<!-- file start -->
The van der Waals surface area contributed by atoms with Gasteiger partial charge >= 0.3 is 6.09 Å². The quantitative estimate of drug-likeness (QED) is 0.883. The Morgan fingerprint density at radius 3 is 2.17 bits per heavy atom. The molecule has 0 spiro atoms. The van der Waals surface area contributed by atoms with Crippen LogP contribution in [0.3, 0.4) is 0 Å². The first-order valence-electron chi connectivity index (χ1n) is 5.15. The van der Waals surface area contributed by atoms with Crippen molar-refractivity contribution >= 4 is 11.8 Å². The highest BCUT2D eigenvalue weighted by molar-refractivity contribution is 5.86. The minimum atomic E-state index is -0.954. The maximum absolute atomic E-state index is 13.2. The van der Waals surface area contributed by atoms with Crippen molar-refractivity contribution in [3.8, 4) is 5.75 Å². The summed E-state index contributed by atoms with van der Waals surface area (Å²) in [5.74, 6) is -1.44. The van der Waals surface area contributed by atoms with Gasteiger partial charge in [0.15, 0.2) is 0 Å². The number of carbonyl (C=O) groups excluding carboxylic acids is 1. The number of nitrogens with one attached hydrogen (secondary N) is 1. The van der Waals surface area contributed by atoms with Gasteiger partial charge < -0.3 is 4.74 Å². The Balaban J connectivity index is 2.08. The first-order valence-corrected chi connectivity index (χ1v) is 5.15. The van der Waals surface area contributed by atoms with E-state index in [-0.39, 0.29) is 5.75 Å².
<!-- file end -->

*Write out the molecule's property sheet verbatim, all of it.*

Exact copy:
The van der Waals surface area contributed by atoms with Gasteiger partial charge >= 0.3 is 6.09 Å². The quantitative estimate of drug-likeness (QED) is 0.883. The Morgan fingerprint density at radius 3 is 2.17 bits per heavy atom. The molecule has 0 spiro atoms. The van der Waals surface area contributed by atoms with Crippen LogP contribution in [0.3, 0.4) is 0 Å². The first-order valence-electron chi connectivity index (χ1n) is 5.15. The van der Waals surface area contributed by atoms with Crippen molar-refractivity contribution >= 4 is 11.8 Å². The highest BCUT2D eigenvalue weighted by molar-refractivity contribution is 5.86. The minimum atomic E-state index is -0.954. The maximum absolute atomic E-state index is 13.2. The van der Waals surface area contributed by atoms with Crippen molar-refractivity contribution in [3.8, 4) is 5.75 Å². The summed E-state index contributed by atoms with van der Waals surface area (Å²) in [5.74, 6) is -1.44. The van der Waals surface area contributed by atoms with Gasteiger partial charge in [0.15, 0.2) is 0 Å². The number of carbonyl (C=O) groups excluding carboxylic acids is 1. The number of nitrogens with one attached hydrogen (secondary N) is 1. The van der Waals surface area contributed by atoms with Gasteiger partial charge < -0.3 is 4.74 Å². The Balaban J connectivity index is 2.08. The first-order valence-corrected chi connectivity index (χ1v) is 5.15. The van der Waals surface area contributed by atoms with E-state index in [-0.39, 0.29) is 5.75 Å².